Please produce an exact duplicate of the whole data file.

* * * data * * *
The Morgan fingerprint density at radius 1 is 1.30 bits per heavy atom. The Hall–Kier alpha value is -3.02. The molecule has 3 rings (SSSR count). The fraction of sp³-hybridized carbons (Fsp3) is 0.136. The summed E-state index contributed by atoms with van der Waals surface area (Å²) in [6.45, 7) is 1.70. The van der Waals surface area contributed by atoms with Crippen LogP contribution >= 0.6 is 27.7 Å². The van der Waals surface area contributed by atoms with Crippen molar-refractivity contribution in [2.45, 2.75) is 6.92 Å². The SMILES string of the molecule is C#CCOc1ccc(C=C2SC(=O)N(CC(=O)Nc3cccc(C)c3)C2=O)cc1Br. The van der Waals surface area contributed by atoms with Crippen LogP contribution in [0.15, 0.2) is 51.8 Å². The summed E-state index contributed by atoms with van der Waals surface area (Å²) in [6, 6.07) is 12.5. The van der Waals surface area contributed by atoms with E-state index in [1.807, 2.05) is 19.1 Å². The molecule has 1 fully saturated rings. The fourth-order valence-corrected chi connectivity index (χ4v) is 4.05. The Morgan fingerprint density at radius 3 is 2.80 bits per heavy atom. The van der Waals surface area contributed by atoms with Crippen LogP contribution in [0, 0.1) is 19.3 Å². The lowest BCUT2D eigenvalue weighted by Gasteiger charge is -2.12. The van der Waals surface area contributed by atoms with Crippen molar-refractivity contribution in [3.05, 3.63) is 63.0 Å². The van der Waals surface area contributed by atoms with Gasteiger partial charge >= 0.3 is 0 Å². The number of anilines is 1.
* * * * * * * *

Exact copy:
The Morgan fingerprint density at radius 1 is 1.30 bits per heavy atom. The Hall–Kier alpha value is -3.02. The molecule has 3 rings (SSSR count). The fraction of sp³-hybridized carbons (Fsp3) is 0.136. The summed E-state index contributed by atoms with van der Waals surface area (Å²) in [6.45, 7) is 1.70. The van der Waals surface area contributed by atoms with Crippen LogP contribution >= 0.6 is 27.7 Å². The van der Waals surface area contributed by atoms with Crippen molar-refractivity contribution in [2.45, 2.75) is 6.92 Å². The SMILES string of the molecule is C#CCOc1ccc(C=C2SC(=O)N(CC(=O)Nc3cccc(C)c3)C2=O)cc1Br. The van der Waals surface area contributed by atoms with Crippen LogP contribution in [0.15, 0.2) is 51.8 Å². The summed E-state index contributed by atoms with van der Waals surface area (Å²) in [6, 6.07) is 12.5. The van der Waals surface area contributed by atoms with E-state index in [1.807, 2.05) is 19.1 Å². The molecule has 1 fully saturated rings. The fourth-order valence-corrected chi connectivity index (χ4v) is 4.05. The Morgan fingerprint density at radius 3 is 2.80 bits per heavy atom. The van der Waals surface area contributed by atoms with Crippen LogP contribution in [0, 0.1) is 19.3 Å². The lowest BCUT2D eigenvalue weighted by Gasteiger charge is -2.12. The van der Waals surface area contributed by atoms with Crippen molar-refractivity contribution in [3.05, 3.63) is 63.0 Å². The van der Waals surface area contributed by atoms with Gasteiger partial charge >= 0.3 is 0 Å². The number of anilines is 1.